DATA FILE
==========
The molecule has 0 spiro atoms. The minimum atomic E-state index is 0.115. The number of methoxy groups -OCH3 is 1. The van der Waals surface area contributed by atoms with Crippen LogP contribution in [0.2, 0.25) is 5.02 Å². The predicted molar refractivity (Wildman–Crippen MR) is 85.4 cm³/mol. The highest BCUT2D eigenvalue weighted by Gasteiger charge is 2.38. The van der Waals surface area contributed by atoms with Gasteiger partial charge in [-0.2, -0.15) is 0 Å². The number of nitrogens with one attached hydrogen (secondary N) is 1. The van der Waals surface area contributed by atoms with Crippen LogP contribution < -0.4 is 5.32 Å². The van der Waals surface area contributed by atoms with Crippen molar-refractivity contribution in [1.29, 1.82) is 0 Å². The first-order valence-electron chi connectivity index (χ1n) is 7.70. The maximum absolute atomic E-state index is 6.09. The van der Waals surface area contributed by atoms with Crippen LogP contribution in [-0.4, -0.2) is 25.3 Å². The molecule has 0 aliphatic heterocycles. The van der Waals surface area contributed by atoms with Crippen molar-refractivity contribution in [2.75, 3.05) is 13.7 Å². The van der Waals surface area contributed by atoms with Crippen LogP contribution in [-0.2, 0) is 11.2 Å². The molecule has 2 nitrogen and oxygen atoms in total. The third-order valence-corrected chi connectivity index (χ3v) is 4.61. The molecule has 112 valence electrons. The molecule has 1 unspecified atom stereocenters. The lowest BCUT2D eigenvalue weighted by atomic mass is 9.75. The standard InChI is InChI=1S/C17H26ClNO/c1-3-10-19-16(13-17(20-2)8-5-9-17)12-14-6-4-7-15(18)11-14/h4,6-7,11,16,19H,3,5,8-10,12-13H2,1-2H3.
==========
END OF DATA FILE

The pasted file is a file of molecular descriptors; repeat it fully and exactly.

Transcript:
The molecule has 0 spiro atoms. The minimum atomic E-state index is 0.115. The number of methoxy groups -OCH3 is 1. The van der Waals surface area contributed by atoms with Crippen LogP contribution in [0.2, 0.25) is 5.02 Å². The predicted molar refractivity (Wildman–Crippen MR) is 85.4 cm³/mol. The highest BCUT2D eigenvalue weighted by Gasteiger charge is 2.38. The van der Waals surface area contributed by atoms with Gasteiger partial charge in [-0.2, -0.15) is 0 Å². The number of nitrogens with one attached hydrogen (secondary N) is 1. The van der Waals surface area contributed by atoms with Crippen LogP contribution < -0.4 is 5.32 Å². The van der Waals surface area contributed by atoms with Crippen molar-refractivity contribution in [1.29, 1.82) is 0 Å². The first-order valence-electron chi connectivity index (χ1n) is 7.70. The maximum absolute atomic E-state index is 6.09. The van der Waals surface area contributed by atoms with Crippen LogP contribution in [-0.4, -0.2) is 25.3 Å². The molecule has 0 aliphatic heterocycles. The van der Waals surface area contributed by atoms with Crippen molar-refractivity contribution in [2.75, 3.05) is 13.7 Å². The van der Waals surface area contributed by atoms with Crippen LogP contribution in [-0.2, 0) is 11.2 Å². The molecule has 2 nitrogen and oxygen atoms in total. The third-order valence-corrected chi connectivity index (χ3v) is 4.61. The molecule has 112 valence electrons. The molecule has 1 unspecified atom stereocenters. The lowest BCUT2D eigenvalue weighted by atomic mass is 9.75. The standard InChI is InChI=1S/C17H26ClNO/c1-3-10-19-16(13-17(20-2)8-5-9-17)12-14-6-4-7-15(18)11-14/h4,6-7,11,16,19H,3,5,8-10,12-13H2,1-2H3.